Charting the changing needs of children

By Des Mannion

| 16 November 2016

For every generation of children, growing up is always difficult. Some of the challenges like bullying in the schoolyard or problems at home haven't changed over the years, while new issues have emerged with the growth of the online world.

October marked the 30th anniversary of Dame Esther Rantzen setting up Childline. On its very first evening, 50,000 children and young people picked up the phone and got in touch.

Back in 1986, children would call our counsellors from a red telephone box on a street corner. Now, 70 per cent of contacts from children are made online.

The issues young people are contacting Childline counsellors about have also evolved.

From 1986 until the mid 1990s, sexual abuse and physical abuse were the concerns that children talked about the most. From the 1990s until the mid 2000s bullying was the main concern.

Since then, the top issues every year have been concerns relating to mental health - particularly on the subjects of depression, unhappiness and low self-esteem.

Whether that's concerns about their body image or the pressure to achieve top marks in their latest exams, children are increasingly contacting the helpline for advice and support from someone when they need them the most.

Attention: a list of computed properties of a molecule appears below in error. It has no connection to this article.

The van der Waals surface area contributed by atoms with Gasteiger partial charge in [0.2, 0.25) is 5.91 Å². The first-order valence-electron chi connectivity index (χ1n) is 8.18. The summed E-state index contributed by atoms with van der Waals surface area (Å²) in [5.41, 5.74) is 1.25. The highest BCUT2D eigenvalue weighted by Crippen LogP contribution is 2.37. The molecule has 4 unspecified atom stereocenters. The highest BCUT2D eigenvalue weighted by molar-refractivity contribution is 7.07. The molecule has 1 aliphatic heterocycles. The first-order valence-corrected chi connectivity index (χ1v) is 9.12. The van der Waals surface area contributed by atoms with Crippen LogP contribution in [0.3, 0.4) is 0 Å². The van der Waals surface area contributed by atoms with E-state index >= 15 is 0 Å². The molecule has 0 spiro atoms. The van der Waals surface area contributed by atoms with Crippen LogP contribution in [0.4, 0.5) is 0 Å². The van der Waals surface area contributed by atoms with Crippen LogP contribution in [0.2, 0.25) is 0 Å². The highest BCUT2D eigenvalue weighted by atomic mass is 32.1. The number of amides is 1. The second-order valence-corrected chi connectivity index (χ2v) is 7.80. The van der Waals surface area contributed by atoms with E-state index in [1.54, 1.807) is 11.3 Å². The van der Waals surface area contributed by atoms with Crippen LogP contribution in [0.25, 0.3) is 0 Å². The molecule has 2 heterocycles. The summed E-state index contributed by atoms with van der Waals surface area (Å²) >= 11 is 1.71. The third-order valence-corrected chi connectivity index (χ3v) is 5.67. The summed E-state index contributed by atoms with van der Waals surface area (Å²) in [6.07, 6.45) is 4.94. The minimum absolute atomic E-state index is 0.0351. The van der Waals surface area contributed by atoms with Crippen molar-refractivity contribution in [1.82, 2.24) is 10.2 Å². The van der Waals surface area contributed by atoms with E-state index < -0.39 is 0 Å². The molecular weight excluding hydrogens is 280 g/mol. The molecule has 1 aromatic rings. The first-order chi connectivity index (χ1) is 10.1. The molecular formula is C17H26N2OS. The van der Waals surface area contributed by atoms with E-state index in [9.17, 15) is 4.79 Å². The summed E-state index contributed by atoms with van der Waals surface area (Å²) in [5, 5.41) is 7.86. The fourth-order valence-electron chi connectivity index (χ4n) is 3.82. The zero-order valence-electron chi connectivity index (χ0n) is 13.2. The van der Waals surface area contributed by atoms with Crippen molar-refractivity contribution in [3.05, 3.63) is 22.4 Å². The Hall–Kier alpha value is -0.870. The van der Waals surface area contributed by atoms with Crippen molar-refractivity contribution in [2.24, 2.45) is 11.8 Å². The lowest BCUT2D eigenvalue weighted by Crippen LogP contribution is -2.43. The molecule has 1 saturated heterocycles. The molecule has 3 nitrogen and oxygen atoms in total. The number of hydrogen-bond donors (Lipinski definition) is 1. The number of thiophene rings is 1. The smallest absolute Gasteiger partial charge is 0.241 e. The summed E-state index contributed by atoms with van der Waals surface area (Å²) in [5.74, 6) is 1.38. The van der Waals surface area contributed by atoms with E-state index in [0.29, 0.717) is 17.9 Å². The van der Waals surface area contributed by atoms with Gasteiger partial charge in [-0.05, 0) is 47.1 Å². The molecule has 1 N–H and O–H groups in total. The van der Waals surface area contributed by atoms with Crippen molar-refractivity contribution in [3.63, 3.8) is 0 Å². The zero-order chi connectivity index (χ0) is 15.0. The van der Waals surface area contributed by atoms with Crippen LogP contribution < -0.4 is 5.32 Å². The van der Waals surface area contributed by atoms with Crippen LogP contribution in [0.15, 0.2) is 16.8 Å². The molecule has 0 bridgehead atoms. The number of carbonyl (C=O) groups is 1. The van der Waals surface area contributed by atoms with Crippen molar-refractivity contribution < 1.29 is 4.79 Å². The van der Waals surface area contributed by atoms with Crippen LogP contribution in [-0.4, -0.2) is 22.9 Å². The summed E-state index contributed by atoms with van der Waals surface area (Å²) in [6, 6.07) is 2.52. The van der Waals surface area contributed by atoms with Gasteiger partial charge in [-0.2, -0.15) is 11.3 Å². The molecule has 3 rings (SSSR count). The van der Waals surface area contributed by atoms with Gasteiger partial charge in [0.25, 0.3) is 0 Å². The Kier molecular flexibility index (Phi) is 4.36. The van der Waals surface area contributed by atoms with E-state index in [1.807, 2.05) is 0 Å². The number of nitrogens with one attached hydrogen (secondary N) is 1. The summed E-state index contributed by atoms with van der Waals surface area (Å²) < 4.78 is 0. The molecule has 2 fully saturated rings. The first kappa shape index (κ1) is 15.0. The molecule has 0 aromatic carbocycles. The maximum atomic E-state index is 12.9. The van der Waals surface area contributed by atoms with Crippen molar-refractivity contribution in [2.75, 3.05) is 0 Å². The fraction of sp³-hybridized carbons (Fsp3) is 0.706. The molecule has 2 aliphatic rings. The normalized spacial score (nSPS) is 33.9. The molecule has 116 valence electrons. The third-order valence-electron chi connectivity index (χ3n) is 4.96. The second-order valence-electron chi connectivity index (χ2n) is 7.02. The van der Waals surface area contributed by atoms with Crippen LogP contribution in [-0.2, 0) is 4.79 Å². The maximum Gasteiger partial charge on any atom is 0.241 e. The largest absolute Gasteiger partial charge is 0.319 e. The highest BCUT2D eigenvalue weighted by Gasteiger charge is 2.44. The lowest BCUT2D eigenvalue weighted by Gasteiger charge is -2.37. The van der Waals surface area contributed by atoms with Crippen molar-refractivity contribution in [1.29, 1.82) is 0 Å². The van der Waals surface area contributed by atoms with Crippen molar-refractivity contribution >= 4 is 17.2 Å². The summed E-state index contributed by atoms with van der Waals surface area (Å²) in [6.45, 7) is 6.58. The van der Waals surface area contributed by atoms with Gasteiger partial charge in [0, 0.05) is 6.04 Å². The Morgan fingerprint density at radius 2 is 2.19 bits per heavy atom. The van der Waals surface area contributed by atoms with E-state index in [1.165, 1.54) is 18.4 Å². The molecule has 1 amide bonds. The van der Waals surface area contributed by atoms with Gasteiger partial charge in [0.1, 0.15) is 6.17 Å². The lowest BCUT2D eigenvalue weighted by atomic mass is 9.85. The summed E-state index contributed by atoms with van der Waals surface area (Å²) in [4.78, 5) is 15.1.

More recently, the number of contacts about anxiety have also rocketed, rising from 8,600 to 11,700 in the last year alone, as children and young people worry not only about aspects in their own lives but also things they can't control in the wider world.

In some respects this is welcome as it shows how young people are more willing to come forward to open up about how they are feeling, but it is also worrying to see how much they are suffering.

It's difficult to draw firm conclusions about the causes of the unhappiness many children are clearly feeling, but by studying these emerging problems we can take a wider look at the issues affecting children in society and develop ways to challenge them.

What can be concluded is that each generation of children faces its own set of challenges and that many continue to need the support of Childline and others to help them as they grow up.

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